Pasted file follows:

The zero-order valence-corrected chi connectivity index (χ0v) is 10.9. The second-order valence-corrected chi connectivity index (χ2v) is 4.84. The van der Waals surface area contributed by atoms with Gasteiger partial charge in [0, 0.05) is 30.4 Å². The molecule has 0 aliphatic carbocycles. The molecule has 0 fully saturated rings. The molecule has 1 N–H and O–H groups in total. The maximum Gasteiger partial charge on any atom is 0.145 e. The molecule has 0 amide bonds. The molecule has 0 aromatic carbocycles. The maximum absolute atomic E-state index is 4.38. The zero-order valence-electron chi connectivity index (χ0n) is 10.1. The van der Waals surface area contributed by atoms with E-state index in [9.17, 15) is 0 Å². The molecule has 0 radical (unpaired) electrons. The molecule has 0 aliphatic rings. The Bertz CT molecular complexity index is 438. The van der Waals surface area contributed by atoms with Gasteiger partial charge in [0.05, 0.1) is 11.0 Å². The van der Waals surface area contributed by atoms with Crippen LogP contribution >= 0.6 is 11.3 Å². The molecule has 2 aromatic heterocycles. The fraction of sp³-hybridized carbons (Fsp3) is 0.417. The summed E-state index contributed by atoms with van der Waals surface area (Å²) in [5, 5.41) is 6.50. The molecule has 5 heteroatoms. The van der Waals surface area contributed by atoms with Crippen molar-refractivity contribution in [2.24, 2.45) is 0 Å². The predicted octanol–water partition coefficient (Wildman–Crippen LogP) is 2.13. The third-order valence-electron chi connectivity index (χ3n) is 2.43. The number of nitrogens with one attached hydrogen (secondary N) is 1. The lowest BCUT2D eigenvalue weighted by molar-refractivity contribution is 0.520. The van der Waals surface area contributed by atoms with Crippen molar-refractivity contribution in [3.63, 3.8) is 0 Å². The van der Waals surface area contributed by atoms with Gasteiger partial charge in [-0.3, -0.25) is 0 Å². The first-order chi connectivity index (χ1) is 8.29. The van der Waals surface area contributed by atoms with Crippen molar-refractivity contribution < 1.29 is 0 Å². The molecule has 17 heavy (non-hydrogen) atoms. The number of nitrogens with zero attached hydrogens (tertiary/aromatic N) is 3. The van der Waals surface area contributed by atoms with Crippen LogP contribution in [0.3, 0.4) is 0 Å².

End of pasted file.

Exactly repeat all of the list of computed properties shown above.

The zero-order valence-corrected chi connectivity index (χ0v) is 10.9. The second-order valence-corrected chi connectivity index (χ2v) is 4.84. The van der Waals surface area contributed by atoms with Gasteiger partial charge in [0, 0.05) is 30.4 Å². The molecule has 0 aliphatic carbocycles. The molecule has 0 fully saturated rings. The molecule has 1 N–H and O–H groups in total. The maximum Gasteiger partial charge on any atom is 0.145 e. The molecule has 0 amide bonds. The molecule has 0 aromatic carbocycles. The maximum absolute atomic E-state index is 4.38. The zero-order valence-electron chi connectivity index (χ0n) is 10.1. The van der Waals surface area contributed by atoms with E-state index in [9.17, 15) is 0 Å². The molecule has 0 radical (unpaired) electrons. The molecule has 0 aliphatic rings. The Bertz CT molecular complexity index is 438. The van der Waals surface area contributed by atoms with Gasteiger partial charge in [0.05, 0.1) is 11.0 Å². The van der Waals surface area contributed by atoms with Crippen LogP contribution >= 0.6 is 11.3 Å². The molecule has 2 aromatic heterocycles. The fraction of sp³-hybridized carbons (Fsp3) is 0.417. The summed E-state index contributed by atoms with van der Waals surface area (Å²) in [5, 5.41) is 6.50. The molecule has 5 heteroatoms. The van der Waals surface area contributed by atoms with Crippen molar-refractivity contribution in [2.24, 2.45) is 0 Å². The predicted octanol–water partition coefficient (Wildman–Crippen LogP) is 2.13. The third-order valence-electron chi connectivity index (χ3n) is 2.43. The number of nitrogens with one attached hydrogen (secondary N) is 1. The lowest BCUT2D eigenvalue weighted by molar-refractivity contribution is 0.520. The van der Waals surface area contributed by atoms with Crippen molar-refractivity contribution in [3.63, 3.8) is 0 Å². The van der Waals surface area contributed by atoms with Gasteiger partial charge in [-0.3, -0.25) is 0 Å². The first-order chi connectivity index (χ1) is 8.29. The van der Waals surface area contributed by atoms with Crippen molar-refractivity contribution < 1.29 is 0 Å². The molecule has 17 heavy (non-hydrogen) atoms. The number of nitrogens with zero attached hydrogens (tertiary/aromatic N) is 3. The van der Waals surface area contributed by atoms with Crippen LogP contribution in [0.3, 0.4) is 0 Å².